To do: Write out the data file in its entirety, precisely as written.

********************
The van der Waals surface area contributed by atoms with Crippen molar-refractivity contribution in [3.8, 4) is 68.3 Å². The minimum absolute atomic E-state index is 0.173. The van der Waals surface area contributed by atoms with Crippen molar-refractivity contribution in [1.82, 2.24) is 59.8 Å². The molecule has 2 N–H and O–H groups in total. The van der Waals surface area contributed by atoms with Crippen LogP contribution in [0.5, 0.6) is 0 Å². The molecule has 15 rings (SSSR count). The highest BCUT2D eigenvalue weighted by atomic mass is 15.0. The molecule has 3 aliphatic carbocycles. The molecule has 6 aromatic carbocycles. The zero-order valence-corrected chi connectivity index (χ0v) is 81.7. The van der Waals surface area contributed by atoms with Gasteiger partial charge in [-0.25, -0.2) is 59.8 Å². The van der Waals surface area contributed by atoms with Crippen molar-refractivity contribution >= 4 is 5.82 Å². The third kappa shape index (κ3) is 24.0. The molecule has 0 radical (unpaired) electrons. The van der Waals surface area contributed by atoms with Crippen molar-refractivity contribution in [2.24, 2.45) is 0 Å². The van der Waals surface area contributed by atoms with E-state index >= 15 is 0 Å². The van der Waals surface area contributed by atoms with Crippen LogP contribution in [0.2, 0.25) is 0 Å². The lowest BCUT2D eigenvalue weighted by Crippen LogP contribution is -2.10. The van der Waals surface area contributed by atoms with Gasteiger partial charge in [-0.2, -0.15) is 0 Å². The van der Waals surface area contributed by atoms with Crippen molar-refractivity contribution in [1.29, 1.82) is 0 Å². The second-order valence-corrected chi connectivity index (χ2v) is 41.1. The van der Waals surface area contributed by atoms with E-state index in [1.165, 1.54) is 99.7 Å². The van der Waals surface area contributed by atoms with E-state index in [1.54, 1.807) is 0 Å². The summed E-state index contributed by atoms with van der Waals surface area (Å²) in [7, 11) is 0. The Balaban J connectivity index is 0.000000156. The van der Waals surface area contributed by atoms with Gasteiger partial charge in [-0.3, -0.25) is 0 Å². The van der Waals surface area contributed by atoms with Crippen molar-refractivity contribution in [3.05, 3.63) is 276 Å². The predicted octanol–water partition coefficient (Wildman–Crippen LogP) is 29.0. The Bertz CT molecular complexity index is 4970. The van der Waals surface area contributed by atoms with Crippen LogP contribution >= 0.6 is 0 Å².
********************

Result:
The van der Waals surface area contributed by atoms with Crippen molar-refractivity contribution in [3.8, 4) is 68.3 Å². The minimum absolute atomic E-state index is 0.173. The van der Waals surface area contributed by atoms with Crippen molar-refractivity contribution in [1.82, 2.24) is 59.8 Å². The molecule has 2 N–H and O–H groups in total. The van der Waals surface area contributed by atoms with Crippen LogP contribution in [0.5, 0.6) is 0 Å². The molecule has 15 rings (SSSR count). The highest BCUT2D eigenvalue weighted by atomic mass is 15.0. The molecule has 3 aliphatic carbocycles. The molecule has 6 aromatic carbocycles. The zero-order valence-corrected chi connectivity index (χ0v) is 81.7. The van der Waals surface area contributed by atoms with Gasteiger partial charge in [-0.25, -0.2) is 59.8 Å². The van der Waals surface area contributed by atoms with Crippen molar-refractivity contribution >= 4 is 5.82 Å². The third kappa shape index (κ3) is 24.0. The molecule has 0 radical (unpaired) electrons. The van der Waals surface area contributed by atoms with Crippen molar-refractivity contribution in [2.24, 2.45) is 0 Å². The van der Waals surface area contributed by atoms with E-state index >= 15 is 0 Å². The van der Waals surface area contributed by atoms with Crippen LogP contribution in [0.2, 0.25) is 0 Å². The lowest BCUT2D eigenvalue weighted by Crippen LogP contribution is -2.10. The van der Waals surface area contributed by atoms with Gasteiger partial charge in [-0.2, -0.15) is 0 Å². The van der Waals surface area contributed by atoms with Crippen molar-refractivity contribution in [1.29, 1.82) is 0 Å². The second-order valence-corrected chi connectivity index (χ2v) is 41.1. The van der Waals surface area contributed by atoms with E-state index in [1.165, 1.54) is 99.7 Å². The van der Waals surface area contributed by atoms with E-state index in [1.54, 1.807) is 0 Å². The summed E-state index contributed by atoms with van der Waals surface area (Å²) in [7, 11) is 0. The Balaban J connectivity index is 0.000000156. The van der Waals surface area contributed by atoms with Gasteiger partial charge in [-0.3, -0.25) is 0 Å². The van der Waals surface area contributed by atoms with Crippen molar-refractivity contribution in [3.05, 3.63) is 276 Å². The predicted octanol–water partition coefficient (Wildman–Crippen LogP) is 29.0. The Bertz CT molecular complexity index is 4970. The van der Waals surface area contributed by atoms with Crippen LogP contribution >= 0.6 is 0 Å².